Persistent following by the alpha male and several secondary males, wild mating chases, and copulation were diagnostic of oestrous courtship.
Joeys typically began leaving the pouch late in the 8th month, became young-at-foot a month later, and were weaned by the 15th month.
The East end mob was studied intensively: each member was named, aged and sexed, and all gains and losses were recorded throughout the year.
Less intensive observations were made of the Tank 1 and Ringbark hill mobs.
Fertilization was apparently followed by two months of embryonic diapause.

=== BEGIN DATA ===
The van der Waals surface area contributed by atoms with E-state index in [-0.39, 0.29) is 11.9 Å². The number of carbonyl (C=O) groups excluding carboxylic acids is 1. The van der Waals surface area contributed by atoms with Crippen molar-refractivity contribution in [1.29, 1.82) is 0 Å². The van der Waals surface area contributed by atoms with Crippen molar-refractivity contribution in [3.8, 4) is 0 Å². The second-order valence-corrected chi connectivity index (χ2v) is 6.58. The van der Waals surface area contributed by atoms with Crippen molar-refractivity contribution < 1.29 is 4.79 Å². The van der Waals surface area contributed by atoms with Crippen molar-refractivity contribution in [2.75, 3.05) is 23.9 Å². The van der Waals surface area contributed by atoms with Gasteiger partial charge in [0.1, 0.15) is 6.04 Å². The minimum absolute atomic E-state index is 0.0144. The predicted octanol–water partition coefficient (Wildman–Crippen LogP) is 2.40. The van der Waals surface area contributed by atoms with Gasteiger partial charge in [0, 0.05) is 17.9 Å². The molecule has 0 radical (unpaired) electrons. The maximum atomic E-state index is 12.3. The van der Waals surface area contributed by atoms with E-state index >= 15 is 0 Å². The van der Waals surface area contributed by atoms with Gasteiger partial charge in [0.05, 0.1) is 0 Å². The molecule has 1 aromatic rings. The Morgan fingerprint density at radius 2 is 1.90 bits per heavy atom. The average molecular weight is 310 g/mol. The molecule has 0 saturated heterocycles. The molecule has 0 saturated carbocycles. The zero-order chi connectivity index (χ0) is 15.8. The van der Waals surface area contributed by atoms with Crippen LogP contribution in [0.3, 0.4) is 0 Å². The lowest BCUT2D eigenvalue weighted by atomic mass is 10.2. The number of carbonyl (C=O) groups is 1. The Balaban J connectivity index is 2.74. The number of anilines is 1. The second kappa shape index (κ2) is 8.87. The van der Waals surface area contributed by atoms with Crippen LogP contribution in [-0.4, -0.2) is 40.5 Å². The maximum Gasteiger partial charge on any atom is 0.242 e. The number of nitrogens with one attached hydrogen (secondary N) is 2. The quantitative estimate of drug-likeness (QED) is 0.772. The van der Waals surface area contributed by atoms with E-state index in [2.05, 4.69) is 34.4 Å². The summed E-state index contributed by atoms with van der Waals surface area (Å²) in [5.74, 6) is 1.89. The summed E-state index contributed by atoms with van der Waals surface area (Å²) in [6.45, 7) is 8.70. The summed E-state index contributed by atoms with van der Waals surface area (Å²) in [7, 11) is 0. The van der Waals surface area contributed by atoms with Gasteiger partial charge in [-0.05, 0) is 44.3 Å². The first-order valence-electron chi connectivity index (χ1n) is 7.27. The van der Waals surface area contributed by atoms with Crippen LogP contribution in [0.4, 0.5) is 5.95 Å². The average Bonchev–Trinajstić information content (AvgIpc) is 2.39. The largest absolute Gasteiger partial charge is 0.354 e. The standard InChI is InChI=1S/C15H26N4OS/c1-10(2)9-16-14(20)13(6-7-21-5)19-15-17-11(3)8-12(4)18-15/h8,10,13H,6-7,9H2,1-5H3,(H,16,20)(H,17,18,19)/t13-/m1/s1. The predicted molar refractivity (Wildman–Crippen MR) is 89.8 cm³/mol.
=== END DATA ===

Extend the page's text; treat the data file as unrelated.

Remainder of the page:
Then gestation resumed for about one month so that the next young was born as soon as the previous joey vacated the pouch permanently at the age of 9 months.
Sexual checking of females and anoestrous courting were the most conspicuous interactions between adults.
Oestrous courting was limited to a few days around the female's receptive period, which lasted only a few hours.
Females might remain loosely associated with their mothers for years, but males left the mob or became completely independent within it by their 21st month.
Communication was primarily through visual signals, and an analysis of these shows remarkable convergence with the displays of ungulates.
In accordance with the whiptail's unaggressive nature, threat and submissive displays were less well developed than superiority and courtship displays and conflict activities.
Olfaction was primarily used for individual recognition and for sexual checking.
Auditory signals are poorly developed in macropods generally.